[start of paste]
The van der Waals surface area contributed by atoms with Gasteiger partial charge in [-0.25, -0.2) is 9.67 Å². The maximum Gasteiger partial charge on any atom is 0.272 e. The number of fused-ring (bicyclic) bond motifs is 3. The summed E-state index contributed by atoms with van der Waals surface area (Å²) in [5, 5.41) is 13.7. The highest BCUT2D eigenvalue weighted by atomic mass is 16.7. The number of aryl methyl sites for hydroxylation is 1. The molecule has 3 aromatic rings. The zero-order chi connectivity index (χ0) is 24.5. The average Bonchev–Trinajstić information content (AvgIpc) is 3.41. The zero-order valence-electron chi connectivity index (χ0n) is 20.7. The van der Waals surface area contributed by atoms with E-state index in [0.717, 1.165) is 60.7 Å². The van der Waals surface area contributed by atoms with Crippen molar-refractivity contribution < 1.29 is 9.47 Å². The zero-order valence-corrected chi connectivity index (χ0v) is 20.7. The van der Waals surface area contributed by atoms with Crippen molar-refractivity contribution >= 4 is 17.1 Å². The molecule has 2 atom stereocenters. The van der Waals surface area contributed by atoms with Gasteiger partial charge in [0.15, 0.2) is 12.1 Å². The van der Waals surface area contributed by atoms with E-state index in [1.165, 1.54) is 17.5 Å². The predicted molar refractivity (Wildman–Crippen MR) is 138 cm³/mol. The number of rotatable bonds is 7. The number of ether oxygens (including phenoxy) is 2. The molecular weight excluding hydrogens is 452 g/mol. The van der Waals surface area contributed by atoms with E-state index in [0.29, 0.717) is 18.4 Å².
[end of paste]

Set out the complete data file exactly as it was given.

The van der Waals surface area contributed by atoms with Gasteiger partial charge in [-0.25, -0.2) is 9.67 Å². The maximum Gasteiger partial charge on any atom is 0.272 e. The number of fused-ring (bicyclic) bond motifs is 3. The summed E-state index contributed by atoms with van der Waals surface area (Å²) in [5, 5.41) is 13.7. The highest BCUT2D eigenvalue weighted by atomic mass is 16.7. The number of aryl methyl sites for hydroxylation is 1. The molecule has 3 aromatic rings. The zero-order chi connectivity index (χ0) is 24.5. The average Bonchev–Trinajstić information content (AvgIpc) is 3.41. The zero-order valence-electron chi connectivity index (χ0n) is 20.7. The van der Waals surface area contributed by atoms with E-state index in [0.717, 1.165) is 60.7 Å². The van der Waals surface area contributed by atoms with Crippen molar-refractivity contribution < 1.29 is 9.47 Å². The zero-order valence-corrected chi connectivity index (χ0v) is 20.7. The van der Waals surface area contributed by atoms with Crippen molar-refractivity contribution >= 4 is 17.1 Å². The molecule has 2 atom stereocenters. The van der Waals surface area contributed by atoms with Gasteiger partial charge in [0.15, 0.2) is 12.1 Å². The van der Waals surface area contributed by atoms with E-state index in [1.165, 1.54) is 17.5 Å². The predicted molar refractivity (Wildman–Crippen MR) is 138 cm³/mol. The number of rotatable bonds is 7. The number of ether oxygens (including phenoxy) is 2. The molecular weight excluding hydrogens is 452 g/mol. The van der Waals surface area contributed by atoms with E-state index in [0.29, 0.717) is 18.4 Å².